Sushma Seth, Indian Film, Television and Stage actress during an interview at her residence, in New Delhi
| Photo Credit:
Shiv Kumar Pushpakar

After that, there was no looking back as Sushma got to showcase her range and contributed to every department on stage. “I was accepted as Rano in  Ek Chadar Maili Si, Champa  in  Sakharam Binder as well as a black woman in  Moon in a Rainbow Shawl. There was never a question of image.” Sushma says she had no inclination to move to films. “There was hardly any money in theatre but I was happy doing plays and had no time to even watch films. At any given time we would be working on three plays and carrying props from home to dress up the stage.”

But acting in front of the camera was not new for Sushma as she used to do teleplays for Doordarshan in the 1960s. She regrets that the rich archival material got lost because nobody thought to preserve it. “They kept recording on the same tapes.” But when Shyam Benegal offered her a significant role in  Junoon, she realised there was a difference. “In theatre, we perform scenes in a sequence. So the emotions build up naturally. Films are not shot in order. In  Junoon, we started with the scene when the dead body of my son is brought. Since early morning, I was worried about how will I cry at the sound of action. I tried to think of the worst possible things that could happen to him. Eventually, when the time came, the tears came on cue. As I finished, Shyam said, now let’s take the close-up. I said but my tears are finished. He casually replied, use glycerine! It was my first brush with how cinema works. Unlike theatre, you can’t even slightly overdo here.”

When the film released, Sushma discovered the massive reach of the medium. “I had played the leading lady on the Delhi stage for 20 years but when  Junoon released, many of my acquaintances who had no time for theatre, said, “You act!”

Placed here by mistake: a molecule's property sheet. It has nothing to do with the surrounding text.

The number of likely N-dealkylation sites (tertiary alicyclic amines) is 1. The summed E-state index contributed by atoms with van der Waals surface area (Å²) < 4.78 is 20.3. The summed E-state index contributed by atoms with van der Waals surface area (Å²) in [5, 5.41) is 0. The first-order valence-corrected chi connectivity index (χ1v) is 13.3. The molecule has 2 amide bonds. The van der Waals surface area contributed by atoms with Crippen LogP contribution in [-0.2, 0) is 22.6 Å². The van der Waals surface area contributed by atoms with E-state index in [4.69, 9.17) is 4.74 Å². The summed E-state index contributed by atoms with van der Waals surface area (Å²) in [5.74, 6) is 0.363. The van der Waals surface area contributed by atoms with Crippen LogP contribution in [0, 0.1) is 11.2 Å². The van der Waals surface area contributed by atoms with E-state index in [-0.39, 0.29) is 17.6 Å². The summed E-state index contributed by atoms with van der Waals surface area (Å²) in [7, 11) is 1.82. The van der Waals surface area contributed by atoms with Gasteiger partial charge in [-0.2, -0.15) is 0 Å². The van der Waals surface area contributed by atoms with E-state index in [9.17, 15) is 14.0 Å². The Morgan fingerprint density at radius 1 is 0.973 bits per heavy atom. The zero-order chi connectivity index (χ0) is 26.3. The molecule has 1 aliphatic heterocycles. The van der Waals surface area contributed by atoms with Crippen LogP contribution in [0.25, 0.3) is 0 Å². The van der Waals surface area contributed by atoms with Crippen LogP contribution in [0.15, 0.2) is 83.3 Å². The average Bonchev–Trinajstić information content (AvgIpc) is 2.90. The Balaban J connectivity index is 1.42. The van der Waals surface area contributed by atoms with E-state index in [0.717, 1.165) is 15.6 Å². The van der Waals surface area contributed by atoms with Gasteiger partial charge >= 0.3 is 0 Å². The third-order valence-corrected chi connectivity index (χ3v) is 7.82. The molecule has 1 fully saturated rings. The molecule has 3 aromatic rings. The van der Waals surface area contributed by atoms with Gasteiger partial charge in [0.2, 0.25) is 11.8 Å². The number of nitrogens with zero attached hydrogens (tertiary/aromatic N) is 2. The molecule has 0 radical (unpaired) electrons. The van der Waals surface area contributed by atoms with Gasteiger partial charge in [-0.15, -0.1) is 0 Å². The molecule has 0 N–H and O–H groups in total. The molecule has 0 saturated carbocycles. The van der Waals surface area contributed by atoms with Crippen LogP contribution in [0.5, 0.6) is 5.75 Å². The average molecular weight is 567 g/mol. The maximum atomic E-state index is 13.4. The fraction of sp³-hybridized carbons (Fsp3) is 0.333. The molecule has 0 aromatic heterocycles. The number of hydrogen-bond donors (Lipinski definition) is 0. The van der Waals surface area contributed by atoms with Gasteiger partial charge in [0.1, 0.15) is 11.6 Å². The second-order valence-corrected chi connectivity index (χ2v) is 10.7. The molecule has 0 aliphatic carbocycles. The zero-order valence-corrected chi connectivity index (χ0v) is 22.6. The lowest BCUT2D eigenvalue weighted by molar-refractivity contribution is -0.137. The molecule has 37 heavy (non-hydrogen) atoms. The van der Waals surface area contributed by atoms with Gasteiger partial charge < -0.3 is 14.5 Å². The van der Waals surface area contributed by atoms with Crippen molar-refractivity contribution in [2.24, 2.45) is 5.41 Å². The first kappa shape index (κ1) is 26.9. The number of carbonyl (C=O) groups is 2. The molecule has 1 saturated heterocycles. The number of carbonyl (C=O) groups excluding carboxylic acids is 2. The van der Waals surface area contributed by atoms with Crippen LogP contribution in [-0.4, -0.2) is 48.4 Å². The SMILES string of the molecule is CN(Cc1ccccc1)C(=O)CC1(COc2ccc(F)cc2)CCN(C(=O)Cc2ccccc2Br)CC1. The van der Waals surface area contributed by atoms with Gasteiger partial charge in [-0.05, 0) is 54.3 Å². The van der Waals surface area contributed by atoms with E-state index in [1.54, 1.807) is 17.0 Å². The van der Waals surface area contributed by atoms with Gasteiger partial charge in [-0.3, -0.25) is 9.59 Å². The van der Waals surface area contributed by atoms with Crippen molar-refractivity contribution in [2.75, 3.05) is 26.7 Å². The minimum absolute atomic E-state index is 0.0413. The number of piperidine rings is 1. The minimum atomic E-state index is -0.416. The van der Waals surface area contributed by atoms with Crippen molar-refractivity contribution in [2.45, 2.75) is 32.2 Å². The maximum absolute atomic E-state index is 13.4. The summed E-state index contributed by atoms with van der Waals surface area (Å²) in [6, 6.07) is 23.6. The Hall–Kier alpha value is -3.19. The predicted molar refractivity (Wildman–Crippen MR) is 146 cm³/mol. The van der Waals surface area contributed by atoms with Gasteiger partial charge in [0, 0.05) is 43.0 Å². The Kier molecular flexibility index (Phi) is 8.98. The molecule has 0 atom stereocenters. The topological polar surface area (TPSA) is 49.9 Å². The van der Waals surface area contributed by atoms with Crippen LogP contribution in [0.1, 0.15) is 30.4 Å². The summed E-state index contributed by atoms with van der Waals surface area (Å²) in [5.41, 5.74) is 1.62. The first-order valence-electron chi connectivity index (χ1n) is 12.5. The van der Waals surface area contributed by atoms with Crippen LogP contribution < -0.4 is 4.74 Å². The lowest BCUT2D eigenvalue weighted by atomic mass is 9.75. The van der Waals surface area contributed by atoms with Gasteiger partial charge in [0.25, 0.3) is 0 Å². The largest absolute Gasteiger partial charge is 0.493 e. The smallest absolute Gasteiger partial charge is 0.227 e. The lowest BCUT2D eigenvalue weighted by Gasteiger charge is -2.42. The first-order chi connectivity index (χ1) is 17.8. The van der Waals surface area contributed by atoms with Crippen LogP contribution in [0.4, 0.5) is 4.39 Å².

NEW DELHI, 16/08/2010: Sushma Seth, Indian Film, Television and Stage actress during an interview at her residence, in New Delhi
| Photo Credit:
Shiv Kumar Pushpakar

She went on to work with the best in business, including Raj Kapoor and BR Chopra, in films like  Prem Rog and  Tawaif

“Raj Kapoor had the habit to make the artist feel important. He would gently put the seed of what he wanted into the head and then make me feel that it was I who made it special.”

Once the shooting was complete, Sushma says she was a housewife and a mother. “I never checked how the film performed or made time to be at muhurats, premieres, and parties.” In her 40s, she played mother to an actor equal to or older than her but Seth says in those days the heroine’s age was between 16-40. “I said no to regressive, palatable words, and many times lines were changed on my request. In  Shandar, I protested when the makers made me do things that I resisted doing all my life but then that character was something!”

Sushma says theatre is in safe hands and patrons like META are making it remunerative but misses playwrights like Vijay Tendulkar and Badal Sircar. “I find the ability to say something meaningful in a fun and entertaining way is missing these days. This generation loves to talk directly.”

Sushma Seth
| Photo Credit:
Anuj Kumar

Actress Sushma Seth during an interview to The Hindu in New Delhi
| Photo Credit:
Sushil Kumar Verma